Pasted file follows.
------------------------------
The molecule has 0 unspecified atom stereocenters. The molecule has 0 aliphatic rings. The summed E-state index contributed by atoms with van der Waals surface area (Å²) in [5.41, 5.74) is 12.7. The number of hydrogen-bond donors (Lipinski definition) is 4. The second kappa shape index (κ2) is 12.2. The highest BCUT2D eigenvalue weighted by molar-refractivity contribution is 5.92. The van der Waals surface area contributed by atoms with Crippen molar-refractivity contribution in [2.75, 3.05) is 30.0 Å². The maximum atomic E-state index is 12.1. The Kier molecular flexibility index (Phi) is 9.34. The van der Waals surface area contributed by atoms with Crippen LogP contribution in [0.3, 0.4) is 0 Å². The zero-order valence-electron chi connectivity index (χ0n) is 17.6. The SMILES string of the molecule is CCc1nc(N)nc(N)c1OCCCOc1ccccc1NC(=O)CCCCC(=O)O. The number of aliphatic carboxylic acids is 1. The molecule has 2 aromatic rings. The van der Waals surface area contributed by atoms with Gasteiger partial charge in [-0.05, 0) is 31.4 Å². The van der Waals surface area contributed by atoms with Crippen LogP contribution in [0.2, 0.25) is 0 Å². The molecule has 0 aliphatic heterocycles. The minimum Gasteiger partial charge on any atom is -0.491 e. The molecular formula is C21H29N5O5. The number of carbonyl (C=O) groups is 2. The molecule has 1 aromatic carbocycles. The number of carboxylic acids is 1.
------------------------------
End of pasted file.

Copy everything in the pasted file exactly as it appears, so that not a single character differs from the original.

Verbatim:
The molecule has 0 unspecified atom stereocenters. The molecule has 0 aliphatic rings. The summed E-state index contributed by atoms with van der Waals surface area (Å²) in [5.41, 5.74) is 12.7. The number of hydrogen-bond donors (Lipinski definition) is 4. The second kappa shape index (κ2) is 12.2. The highest BCUT2D eigenvalue weighted by molar-refractivity contribution is 5.92. The van der Waals surface area contributed by atoms with Crippen molar-refractivity contribution in [2.75, 3.05) is 30.0 Å². The maximum atomic E-state index is 12.1. The Kier molecular flexibility index (Phi) is 9.34. The van der Waals surface area contributed by atoms with Crippen LogP contribution in [0.3, 0.4) is 0 Å². The zero-order valence-electron chi connectivity index (χ0n) is 17.6. The SMILES string of the molecule is CCc1nc(N)nc(N)c1OCCCOc1ccccc1NC(=O)CCCCC(=O)O. The number of aliphatic carboxylic acids is 1. The molecule has 2 aromatic rings. The van der Waals surface area contributed by atoms with Gasteiger partial charge in [-0.05, 0) is 31.4 Å². The van der Waals surface area contributed by atoms with Crippen LogP contribution in [0.2, 0.25) is 0 Å². The molecule has 0 aliphatic heterocycles. The minimum Gasteiger partial charge on any atom is -0.491 e. The molecular formula is C21H29N5O5. The number of carbonyl (C=O) groups is 2. The molecule has 1 aromatic carbocycles. The number of carboxylic acids is 1.